But the sector will certainly welcome the allocation of £11.5bn in grants. In our 2020 survey, 91 per cent of respondents said the availability of government grants would be the single biggest factor in the size of future development programmes. The Government appears to have listened.

And finally, something that will affect all English and Welsh housing associations, in November 2020, the National Housing Federation (NHF) published its first new Code of Governance since 2015. English and Welsh housing associations that adopt the code from 31 March 2021 will have a host of new and updated standards to adhere to.

Among them is the reduction of standard board member tenures from nine years to six. In our conversations with the sector, we’d heard murmurs of discontent about this change.

Some worried they’d lose valuable knowledge and experience just as it had been established, and that it would take years for those coming in to reach the level of understanding of those leaving. Others were concerned about the impact this would have on succession planning.

What are your views on board tenure reducing from the default of nine years to six years?

What are your views on board tenure reducing from the default of nine years to six years?

But our survey results don’t support the anecdotal evidence. Just over a third (36 per cent) do expect the impact to be negative, but a two thirds majority think it’ll be a good or neutral change.

Perhaps the sector is embracing the positives and seeing this as an opportunity to freshen up the leadership more often with new faces, ideas and energy.

Interestingly, when we asked Scottish respondents if they’d welcome a similar code of governance in Scotland, 52 per cent said yes and 48 per cent said no. Divided opinions all round, it seems. These findings are perhaps not surprising after the introduction of the Scottish Housing Regulator’s new Regulatory Framework in 2019, which requires all Scottish Registered Social Landlords to submit an Annual Assurance Statement confirming they comply, or otherwise, with the relevant requirements of the Regulatory Framework, including the Standards of Governance and Financial Management.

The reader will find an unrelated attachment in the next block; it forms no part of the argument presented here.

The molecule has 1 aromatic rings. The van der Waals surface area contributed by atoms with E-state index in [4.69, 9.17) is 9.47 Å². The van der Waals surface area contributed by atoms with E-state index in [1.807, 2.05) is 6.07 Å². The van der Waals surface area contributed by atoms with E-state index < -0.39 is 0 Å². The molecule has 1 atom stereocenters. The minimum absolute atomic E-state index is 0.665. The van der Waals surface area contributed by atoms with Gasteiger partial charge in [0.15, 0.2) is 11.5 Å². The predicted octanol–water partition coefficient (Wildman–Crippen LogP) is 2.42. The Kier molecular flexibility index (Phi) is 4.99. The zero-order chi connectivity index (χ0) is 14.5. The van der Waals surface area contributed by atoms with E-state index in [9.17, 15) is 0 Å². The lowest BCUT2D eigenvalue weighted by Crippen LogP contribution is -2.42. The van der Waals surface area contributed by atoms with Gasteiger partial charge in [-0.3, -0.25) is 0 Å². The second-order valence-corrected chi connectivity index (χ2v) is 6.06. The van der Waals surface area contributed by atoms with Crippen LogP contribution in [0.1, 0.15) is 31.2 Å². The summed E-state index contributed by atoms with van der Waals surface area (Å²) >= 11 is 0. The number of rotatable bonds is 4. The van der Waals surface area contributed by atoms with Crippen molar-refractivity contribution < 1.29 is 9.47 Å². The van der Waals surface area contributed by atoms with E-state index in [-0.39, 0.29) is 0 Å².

Contact us for support and advice

Keith Ward

Our social housing specialists can help you and your board decide how to tackle the big governance challenges facing your organisation.

Contact Keith Ward, our Head of Social Housing, to discuss your challenges. 


Get more insight from our 2021 survey

Want to know more about how the social housing sector has fared over the last 12 months? Interested in what social housing organisations have got planned for the months ahead?

Read the next articles in this series for a snapshot of the health of the sector in 2021:

Coronavirus in the social housing sector

How has coronavirus affected the social housing sector?
Find out how services for social housing residents and value for money initiatives have been affected by the coronavirus pandemic.

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social housing and brexit

How has Brexit impacted social housing organisations?
With the transition period over and a UK/EU trade deal in the bag, we find out if the social housing sector is any clearer about Brexit.